Philadelphia University + Thomas Jefferson University

Brody, Jonathan

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Jonathan Brody, PhD

Contact Dr. Brody

1015 Walnut Street
Curtis 611A
Philadelphia, PA 19107

(215) 955-2693
(215) fax

Medical School

PhD, Johns Hopkins University School of Medicine
Post-doctoral Oncology Fellowship with Scott Kern, MD, Johns Hopkins University
PanCAN-AACR Career Development Award, 2010

Research and Clinical Interests

During his over ten years of training at Johns Hopkins University, Dr. Brody began exploring drug-target interactions. Utilizing diverse molecular biology techniques that include DNA sequencing, gene knockout and silencing assays, and development of a drug metabolism assay, Dr. Brody has published extensively on aspects of chemotherapeutics, namely gemcitabine, 5-fluorouracil and platinum-based agents. Part of this work includes his special interest in targeting cancer cells with defects in the BRCA2/Fanconi Anemia pathway. His work also includes the advancement in the basic DNA detection technique of DNA electrophoresis, by discovering new and better alternatives to tris-based buffers, such as lithium-based buffers, that can separate DNA at a fraction of the time compared to conventionally used conductive media. In regards to mRNA stability, Dr. Brody aided in cloning members of the pp32 gene family over a decade ago. Members of this family, pp32 and APRIL, have been shown previously to be ligands and functionally interact with the RNA binding protein, HuR. Currently, Dr. Brody's work focuses on how HuR biology is involved in pancreatic tumorigenesis as well as cancer cell survival. His laboratory is also interested in how HuR expression levels and protein subcellular localization affects treatment of pancreatic cancer. Recently, the group published work showing that HuR subcellular localization is a valuable predictive marker for the standard of care (i.e., gemcitabine) for this disease. His laboratory's work is now primarily focused on HuR biology as it relates to the clinical management of cancer, including identifying clinically relevant HuR targets. Besides his laboratory work, Dr. Brody was recently named Director of Surgical Research and is Co-director of the Jefferson Pancreas, Biliary and Related Cancer Center at Thomas Jefferson University. He recently won the national PanCAN-AACR Career Development award and an American Cancer Society, Research Scholar Grant for his work on HuR's role in pancreatic cancer.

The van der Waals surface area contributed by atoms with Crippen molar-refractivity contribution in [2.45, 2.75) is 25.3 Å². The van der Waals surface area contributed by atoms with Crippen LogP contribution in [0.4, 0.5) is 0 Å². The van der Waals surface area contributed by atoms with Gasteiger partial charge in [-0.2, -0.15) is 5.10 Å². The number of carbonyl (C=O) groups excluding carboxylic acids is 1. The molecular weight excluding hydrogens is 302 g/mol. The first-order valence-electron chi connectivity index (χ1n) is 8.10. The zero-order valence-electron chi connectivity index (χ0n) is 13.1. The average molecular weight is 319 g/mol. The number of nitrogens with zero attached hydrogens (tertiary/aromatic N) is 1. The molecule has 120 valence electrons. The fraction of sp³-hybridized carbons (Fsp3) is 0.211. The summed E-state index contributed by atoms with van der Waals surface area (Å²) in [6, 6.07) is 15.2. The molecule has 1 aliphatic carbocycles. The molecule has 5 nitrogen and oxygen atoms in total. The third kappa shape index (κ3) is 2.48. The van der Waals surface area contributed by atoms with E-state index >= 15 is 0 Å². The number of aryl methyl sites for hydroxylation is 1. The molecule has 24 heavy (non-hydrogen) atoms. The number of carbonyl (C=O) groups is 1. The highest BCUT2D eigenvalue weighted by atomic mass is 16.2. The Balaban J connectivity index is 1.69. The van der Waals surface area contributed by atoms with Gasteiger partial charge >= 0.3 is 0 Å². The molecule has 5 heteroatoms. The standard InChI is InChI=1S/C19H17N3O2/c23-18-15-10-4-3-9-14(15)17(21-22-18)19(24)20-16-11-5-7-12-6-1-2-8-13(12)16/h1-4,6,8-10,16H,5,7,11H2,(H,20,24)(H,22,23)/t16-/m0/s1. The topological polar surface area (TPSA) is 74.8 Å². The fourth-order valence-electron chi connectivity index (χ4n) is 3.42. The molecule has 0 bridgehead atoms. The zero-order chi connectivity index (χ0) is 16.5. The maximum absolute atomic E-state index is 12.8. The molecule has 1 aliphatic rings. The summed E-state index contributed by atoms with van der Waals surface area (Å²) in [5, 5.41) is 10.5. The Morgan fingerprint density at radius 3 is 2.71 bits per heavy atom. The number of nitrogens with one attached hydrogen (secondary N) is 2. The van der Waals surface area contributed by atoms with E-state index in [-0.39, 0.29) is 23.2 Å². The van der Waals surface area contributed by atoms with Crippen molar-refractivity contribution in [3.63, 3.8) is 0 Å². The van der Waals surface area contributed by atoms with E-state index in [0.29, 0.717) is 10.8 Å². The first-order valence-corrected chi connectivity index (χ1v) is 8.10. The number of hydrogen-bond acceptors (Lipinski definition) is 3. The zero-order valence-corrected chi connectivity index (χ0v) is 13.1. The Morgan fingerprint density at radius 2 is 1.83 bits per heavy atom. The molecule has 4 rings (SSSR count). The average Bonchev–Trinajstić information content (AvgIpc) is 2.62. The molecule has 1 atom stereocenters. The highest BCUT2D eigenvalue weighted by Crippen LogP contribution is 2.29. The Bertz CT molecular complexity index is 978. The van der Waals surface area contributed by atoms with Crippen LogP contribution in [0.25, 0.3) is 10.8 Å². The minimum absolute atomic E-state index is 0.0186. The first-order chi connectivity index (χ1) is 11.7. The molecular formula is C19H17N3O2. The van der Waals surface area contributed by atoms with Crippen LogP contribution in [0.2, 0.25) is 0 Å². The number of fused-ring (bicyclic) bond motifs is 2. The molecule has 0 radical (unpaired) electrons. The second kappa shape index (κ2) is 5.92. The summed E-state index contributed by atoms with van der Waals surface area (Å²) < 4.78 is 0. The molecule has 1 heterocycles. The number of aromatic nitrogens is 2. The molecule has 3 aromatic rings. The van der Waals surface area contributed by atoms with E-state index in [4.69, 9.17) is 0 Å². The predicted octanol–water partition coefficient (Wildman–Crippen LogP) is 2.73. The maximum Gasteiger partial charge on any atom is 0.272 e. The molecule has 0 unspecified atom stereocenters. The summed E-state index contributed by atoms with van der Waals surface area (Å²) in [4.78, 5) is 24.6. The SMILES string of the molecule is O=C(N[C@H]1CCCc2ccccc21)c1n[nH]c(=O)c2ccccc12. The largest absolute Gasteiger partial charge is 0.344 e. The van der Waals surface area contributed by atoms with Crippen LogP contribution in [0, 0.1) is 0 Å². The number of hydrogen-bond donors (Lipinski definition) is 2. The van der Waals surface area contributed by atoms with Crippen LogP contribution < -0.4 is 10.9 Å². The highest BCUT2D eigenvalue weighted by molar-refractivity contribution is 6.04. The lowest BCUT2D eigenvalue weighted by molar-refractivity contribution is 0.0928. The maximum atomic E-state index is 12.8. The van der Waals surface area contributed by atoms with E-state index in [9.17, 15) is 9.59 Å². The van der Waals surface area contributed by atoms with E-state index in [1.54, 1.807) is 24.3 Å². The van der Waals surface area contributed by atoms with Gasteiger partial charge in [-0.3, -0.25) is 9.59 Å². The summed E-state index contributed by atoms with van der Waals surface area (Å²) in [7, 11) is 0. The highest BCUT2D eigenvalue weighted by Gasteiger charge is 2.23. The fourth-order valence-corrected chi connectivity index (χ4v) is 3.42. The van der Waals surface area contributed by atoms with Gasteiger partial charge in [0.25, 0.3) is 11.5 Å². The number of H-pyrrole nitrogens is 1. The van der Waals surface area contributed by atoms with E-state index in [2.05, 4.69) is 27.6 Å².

Publications

Most Recent Peer-Reviewed Publications

  1. Posttranscriptional regulation of PARG mRNA by HuR facilitates DNA repair and resistance to PARP inhibitors
  2. Posttranscriptional upregulation of IDH1 by HuR establishes a powerful survival phenotype in pancreatic cancer cells
  3. CRISPR knockout of the HuR gene causes a xenograft lethal phenotype
  4. Alterations of type II classical cadherin, cadherin-10 (CDH10), is associated with pancreatic ductal adenocarcinomas
  5. BRCA2 secondary mutation-mediated resistance to platinum and PARP inhibitor-based therapy in pancreatic cancer
  6. Therapeutic implications of molecular subtyping for pancreatic cancer
  7. Therapeutic Implications of Molecular Subtyping for Pancreatic Cancer
  8. Quantification and expert evaluation of evidence for chemopredictive biomarkers to personalize cancer treatment
  9. A pilot study evaluating concordance between blood-based and patient-matched tumor molecular testing within pancreatic cancer patients participating in the Know Your Tumor (KYT) initiative
  10. Cytoplasmic HuR Status Predicts Disease-free Survival in Resected Pancreatic Cancer: A Post-hoc Analysis From the International Phase III ESPAC-3 Clinical Trial
  11. WEE1 inhibition in pancreatic cancer cells is dependent on DNA repair status in a context dependent manner
  12. GPRC5A is a potential oncogene in pancreatic ductal adenocarcinoma cells that is upregulated by gemcitabine with help from HuR
  13. The mRNA-binding protein HuR promotes hypoxia-induced chemoresistance through posttranscriptional regulation of the proto-oncogene PIM1 in pancreatic cancer cells
  14. Insights from HuR biology point to potential improvement for second-line ovarian cancer therapy
  15. Delivery of Therapeutics Targeting the mRNA Binding Protein HuR Using 3DNA Nanocarriers Suppresses Ovarian Tumor Growth
  16. The landscape of pancreatic cancer therapeutic resistance mechanisms
  17. Personalized therapy for Pancreatic Cancer: Do we need better targets, arrows, or both?
  18. Genetic Diversity of Pancreatic Ductal Adenocarcinoma and Opportunities for Precision Medicine
  19. HuR contributes to TRAIL resistance by restricting death receptor 4 expression in pancreatic cancer cells
  20. Impact of HuR inhibition by the small molecule MS-444 on colorectal cancer cell tumorigenesis